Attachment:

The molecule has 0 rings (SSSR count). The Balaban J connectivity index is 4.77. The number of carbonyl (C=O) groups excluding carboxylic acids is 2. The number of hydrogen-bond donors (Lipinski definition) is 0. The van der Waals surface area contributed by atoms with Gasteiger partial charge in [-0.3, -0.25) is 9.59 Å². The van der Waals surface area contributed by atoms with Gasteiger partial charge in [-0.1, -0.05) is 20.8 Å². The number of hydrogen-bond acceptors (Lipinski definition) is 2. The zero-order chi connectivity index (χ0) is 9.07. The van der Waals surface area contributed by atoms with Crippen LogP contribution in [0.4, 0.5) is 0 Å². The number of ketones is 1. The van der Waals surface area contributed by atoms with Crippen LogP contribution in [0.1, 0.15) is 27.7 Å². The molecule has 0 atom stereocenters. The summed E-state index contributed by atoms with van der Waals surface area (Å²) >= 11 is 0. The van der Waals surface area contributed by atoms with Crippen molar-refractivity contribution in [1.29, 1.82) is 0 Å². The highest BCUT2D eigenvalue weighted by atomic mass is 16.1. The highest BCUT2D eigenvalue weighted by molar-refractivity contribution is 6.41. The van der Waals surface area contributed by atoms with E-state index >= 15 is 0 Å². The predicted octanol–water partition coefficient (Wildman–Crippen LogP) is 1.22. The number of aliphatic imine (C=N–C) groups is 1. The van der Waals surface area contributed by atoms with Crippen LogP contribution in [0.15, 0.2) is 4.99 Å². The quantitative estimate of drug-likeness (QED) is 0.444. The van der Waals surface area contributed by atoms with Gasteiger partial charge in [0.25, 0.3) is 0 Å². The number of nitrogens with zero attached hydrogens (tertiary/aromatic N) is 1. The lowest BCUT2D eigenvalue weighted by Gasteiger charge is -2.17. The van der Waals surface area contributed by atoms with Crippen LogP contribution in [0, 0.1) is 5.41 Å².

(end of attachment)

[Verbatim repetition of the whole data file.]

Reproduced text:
The molecule has 0 rings (SSSR count). The Balaban J connectivity index is 4.77. The number of carbonyl (C=O) groups excluding carboxylic acids is 2. The number of hydrogen-bond donors (Lipinski definition) is 0. The van der Waals surface area contributed by atoms with Gasteiger partial charge in [-0.3, -0.25) is 9.59 Å². The van der Waals surface area contributed by atoms with Gasteiger partial charge in [-0.1, -0.05) is 20.8 Å². The number of hydrogen-bond acceptors (Lipinski definition) is 2. The zero-order chi connectivity index (χ0) is 9.07. The van der Waals surface area contributed by atoms with Crippen LogP contribution in [0.4, 0.5) is 0 Å². The number of ketones is 1. The van der Waals surface area contributed by atoms with Crippen LogP contribution in [0.1, 0.15) is 27.7 Å². The molecule has 0 atom stereocenters. The summed E-state index contributed by atoms with van der Waals surface area (Å²) >= 11 is 0. The van der Waals surface area contributed by atoms with Crippen molar-refractivity contribution in [1.29, 1.82) is 0 Å². The highest BCUT2D eigenvalue weighted by atomic mass is 16.1. The highest BCUT2D eigenvalue weighted by molar-refractivity contribution is 6.41. The van der Waals surface area contributed by atoms with E-state index >= 15 is 0 Å². The predicted octanol–water partition coefficient (Wildman–Crippen LogP) is 1.22. The number of aliphatic imine (C=N–C) groups is 1. The van der Waals surface area contributed by atoms with Crippen LogP contribution in [0.15, 0.2) is 4.99 Å². The quantitative estimate of drug-likeness (QED) is 0.444. The van der Waals surface area contributed by atoms with Gasteiger partial charge in [0.25, 0.3) is 0 Å². The number of nitrogens with zero attached hydrogens (tertiary/aromatic N) is 1. The lowest BCUT2D eigenvalue weighted by Gasteiger charge is -2.17. The van der Waals surface area contributed by atoms with Crippen LogP contribution in [0, 0.1) is 5.41 Å².